FILE - In this May 29, 2009, file photo, USA softball player Jessica Mendoza poses for a photo in the ESPN broadcast booth at the Women's College World Series in Oklahoma City. Mendoza has been hired as a baseball operations adviser for the New York Mets while remaining a broadcaster for ESPN's "Sunday Night Baseball." The move, announced Tuesday, March 5, 2019, is part of an increasing number of television commentators who also work for teams. (AP Photo/File)

Jessica Mendoza hired as Mets adviser but keeps ESPN job

March 05, 2019 - 6:20 pm

NEW YORK (AP) — Jessica Mendoza was hired as a baseball operations adviser for the New York Mets on Tuesday while remaining a broadcaster for ESPN's "Sunday Night Baseball," part of an increasing number of television commentators who also work for teams.

She will be involved in player evaluation, roster construction, technological advancement and health and performance, the Mets said.

Mendoza, a member of the U.S. Olympic softball team in 2004 and 2008, did not address any potential conflict of interest — working for a team while simultaneously commentating on all clubs.

In the team statement, Mendoza thanked ESPN and Disney for their "understanding and confidence as I balance both tasks moving forward."

ESPN spokesman Josh Krulewitz wrote in an email to The Associated Press there are "numerous examples across networks of these type of arrangements where commentators work closely with teams, and we will be fully transparent about Jessica's relationship with the Mets."

He added: "We have complete faith in her ability as a leading MLB voice for ESPN."

Krulewitz said Mendoza was not available for comment to the AP but likely will be available later this week.

MLB Network announcer Bob Costas, a winner of the Hall of Fame's Frick Award, said Mendoza's role in game broadcasts is not the same as it would be on a news show such as ESPN's "Outside the Lines" or HBO's "Real Sports."

"I think at least some people in the media will watch more closely for traces of conflict of interest and she can dispel that," he said. "The proof is in the performance."

Team announcers long have worked for national networks, such as Vin Scully, Tim McCarver and Joe Buck. But they did not report to general managers.

Before nationally televised games, managers routinely give private briefings to the network broadcasters, and some might be more reticent to disclose information to an employee of an opponent.

"I think perhaps a more interesting thing would be: Is the person who works for a team equally critical when called over of managerial moves, player performance, did they or did they not make this trade, they did or did not make this free agent signing?" Costas said. "Are the equally even-handed in their praise and criticism? That's probably more important than any proprietary information."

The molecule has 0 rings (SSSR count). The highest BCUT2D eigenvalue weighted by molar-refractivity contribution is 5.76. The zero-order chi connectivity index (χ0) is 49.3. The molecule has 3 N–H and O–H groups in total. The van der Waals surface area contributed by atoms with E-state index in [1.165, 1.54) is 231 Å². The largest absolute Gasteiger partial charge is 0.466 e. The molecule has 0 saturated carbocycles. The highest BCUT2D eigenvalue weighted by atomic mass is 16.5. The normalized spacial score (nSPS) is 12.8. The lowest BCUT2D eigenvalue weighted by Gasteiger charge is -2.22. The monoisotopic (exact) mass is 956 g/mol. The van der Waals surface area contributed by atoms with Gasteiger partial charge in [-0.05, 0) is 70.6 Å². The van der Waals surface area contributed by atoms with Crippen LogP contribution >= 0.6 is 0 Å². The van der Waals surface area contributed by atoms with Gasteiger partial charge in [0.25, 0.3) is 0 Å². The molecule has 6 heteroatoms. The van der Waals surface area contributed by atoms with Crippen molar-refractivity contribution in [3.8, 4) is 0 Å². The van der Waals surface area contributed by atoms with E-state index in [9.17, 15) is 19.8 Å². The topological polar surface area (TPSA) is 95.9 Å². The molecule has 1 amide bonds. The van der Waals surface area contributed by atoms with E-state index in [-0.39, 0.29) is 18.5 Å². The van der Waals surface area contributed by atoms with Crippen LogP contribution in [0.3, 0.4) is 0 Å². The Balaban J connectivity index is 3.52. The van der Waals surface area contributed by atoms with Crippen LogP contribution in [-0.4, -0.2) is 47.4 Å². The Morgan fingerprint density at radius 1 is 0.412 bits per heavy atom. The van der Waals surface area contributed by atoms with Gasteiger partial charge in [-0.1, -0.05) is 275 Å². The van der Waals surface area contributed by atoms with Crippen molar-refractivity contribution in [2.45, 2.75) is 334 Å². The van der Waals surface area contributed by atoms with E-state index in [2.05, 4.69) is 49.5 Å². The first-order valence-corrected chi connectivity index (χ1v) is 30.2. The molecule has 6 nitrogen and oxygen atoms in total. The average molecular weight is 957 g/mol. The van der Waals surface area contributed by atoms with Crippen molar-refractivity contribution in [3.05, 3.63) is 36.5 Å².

Former Tigers star Kirk Gibson, a commentator for Fox Sports Detroit since 2015, was hired by the Tigers this offseason as a special assistant to the general manager and will remain in his broadcast role.

"I have no problem with that stuff," Detroit manager Ron Gardenhire said. "They're not going to hold a gun to me and get information that they probably shouldn't have. They're just going to come and do their job, and that's easy enough."

Former pitcher Al Leiter was hired Monday earlier as a Mets baseball operations adviser and will continue in his role as a studio analyst for the MLB Network, according to the network. Leiter told the New York Yankees' YES network earlier in the offseason he was leaving his role there.

"Over the past 10 years, a number of MLB Network on-air personalities have held advisory and guest instructor roles with various MLB clubs, including Hall of Famers Pedro Martinez (Red Sox) and Jim Thome (White Sox), as well as Ryan Dempster (Cubs)," MLB Network spokeswoman Lorraine Fisher said in an email. "We are transparent with our audience about these roles, and we have seen and will continue to expect all on-air staff to deliver objective analysis on all 30 clubs."

Alex Rodriguez, a member of the Sunday night ESPN booth along with Mendoza and play-by-play commentator Matt Vasgersian, has been a Yankees adviser since his retirement. His work for the team appears to be primarily several days of on-field coaching annually with young players.

Rodriguez took over in the booth for Aaron Boone, who left after the 2017 to become Yankees manager.

"I'm sure it won't be that big of an issue. I don't reveal too many secrets, anyway," Boone said. "It's something I can get on her about."

ESPN also says Yankees pitcher CC Sabathia will contribute to the network this season as a studio analyst and make appearances on several of its shows. Sabathia has said this will be his final season as a player.

David Ortiz and Frank Thomas are Fox studio analysts; Ortiz is a special assistant for the Boston Red Sox and Thomas a special consultant for business operations for the Chicago White Sox.

Retired catcher David Ross has been a Chicago Cubs special assistant to baseball operations and an ESPN analyst and in-game broadcaster since before the 2017 season.

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AP Sports Writer Noah Trister and AP freelance writer Mark Didtler contributed to this report.

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